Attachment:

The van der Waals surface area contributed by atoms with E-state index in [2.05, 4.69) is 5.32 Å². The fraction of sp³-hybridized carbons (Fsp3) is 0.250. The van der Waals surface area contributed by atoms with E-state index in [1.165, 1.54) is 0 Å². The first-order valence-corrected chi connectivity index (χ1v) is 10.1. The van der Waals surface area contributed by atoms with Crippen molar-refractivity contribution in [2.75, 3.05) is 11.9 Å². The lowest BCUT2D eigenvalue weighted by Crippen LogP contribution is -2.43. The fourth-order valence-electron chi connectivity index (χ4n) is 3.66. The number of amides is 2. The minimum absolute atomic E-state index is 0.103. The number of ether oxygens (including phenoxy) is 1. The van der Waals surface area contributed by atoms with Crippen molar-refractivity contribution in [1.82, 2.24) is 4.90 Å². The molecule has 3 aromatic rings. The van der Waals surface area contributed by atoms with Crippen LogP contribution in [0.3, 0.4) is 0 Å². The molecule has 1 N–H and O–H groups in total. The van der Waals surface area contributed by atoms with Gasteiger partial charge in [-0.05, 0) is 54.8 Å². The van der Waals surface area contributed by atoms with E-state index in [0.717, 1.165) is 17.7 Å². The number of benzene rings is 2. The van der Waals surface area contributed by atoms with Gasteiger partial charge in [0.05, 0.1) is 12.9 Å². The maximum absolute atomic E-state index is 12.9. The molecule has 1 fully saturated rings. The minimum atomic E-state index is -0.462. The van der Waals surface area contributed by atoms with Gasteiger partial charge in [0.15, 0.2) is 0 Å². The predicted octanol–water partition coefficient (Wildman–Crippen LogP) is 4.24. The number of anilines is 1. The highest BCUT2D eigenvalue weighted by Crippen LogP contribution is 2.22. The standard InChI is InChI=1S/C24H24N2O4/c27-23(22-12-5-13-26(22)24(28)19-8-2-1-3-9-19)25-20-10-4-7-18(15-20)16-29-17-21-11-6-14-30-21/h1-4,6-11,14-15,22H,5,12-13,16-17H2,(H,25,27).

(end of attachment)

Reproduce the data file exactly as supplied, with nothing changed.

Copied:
The van der Waals surface area contributed by atoms with E-state index in [2.05, 4.69) is 5.32 Å². The fraction of sp³-hybridized carbons (Fsp3) is 0.250. The van der Waals surface area contributed by atoms with E-state index in [1.165, 1.54) is 0 Å². The first-order valence-corrected chi connectivity index (χ1v) is 10.1. The van der Waals surface area contributed by atoms with Crippen molar-refractivity contribution in [2.75, 3.05) is 11.9 Å². The lowest BCUT2D eigenvalue weighted by Crippen LogP contribution is -2.43. The fourth-order valence-electron chi connectivity index (χ4n) is 3.66. The number of amides is 2. The minimum absolute atomic E-state index is 0.103. The number of ether oxygens (including phenoxy) is 1. The van der Waals surface area contributed by atoms with Crippen molar-refractivity contribution in [1.82, 2.24) is 4.90 Å². The molecule has 3 aromatic rings. The van der Waals surface area contributed by atoms with Crippen LogP contribution in [0.3, 0.4) is 0 Å². The molecule has 1 N–H and O–H groups in total. The van der Waals surface area contributed by atoms with Gasteiger partial charge in [-0.05, 0) is 54.8 Å². The van der Waals surface area contributed by atoms with E-state index in [0.717, 1.165) is 17.7 Å². The number of benzene rings is 2. The van der Waals surface area contributed by atoms with Gasteiger partial charge in [0.05, 0.1) is 12.9 Å². The maximum absolute atomic E-state index is 12.9. The molecule has 1 fully saturated rings. The minimum atomic E-state index is -0.462. The van der Waals surface area contributed by atoms with Gasteiger partial charge in [0.15, 0.2) is 0 Å². The predicted octanol–water partition coefficient (Wildman–Crippen LogP) is 4.24. The number of anilines is 1. The highest BCUT2D eigenvalue weighted by Crippen LogP contribution is 2.22. The standard InChI is InChI=1S/C24H24N2O4/c27-23(22-12-5-13-26(22)24(28)19-8-2-1-3-9-19)25-20-10-4-7-18(15-20)16-29-17-21-11-6-14-30-21/h1-4,6-11,14-15,22H,5,12-13,16-17H2,(H,25,27).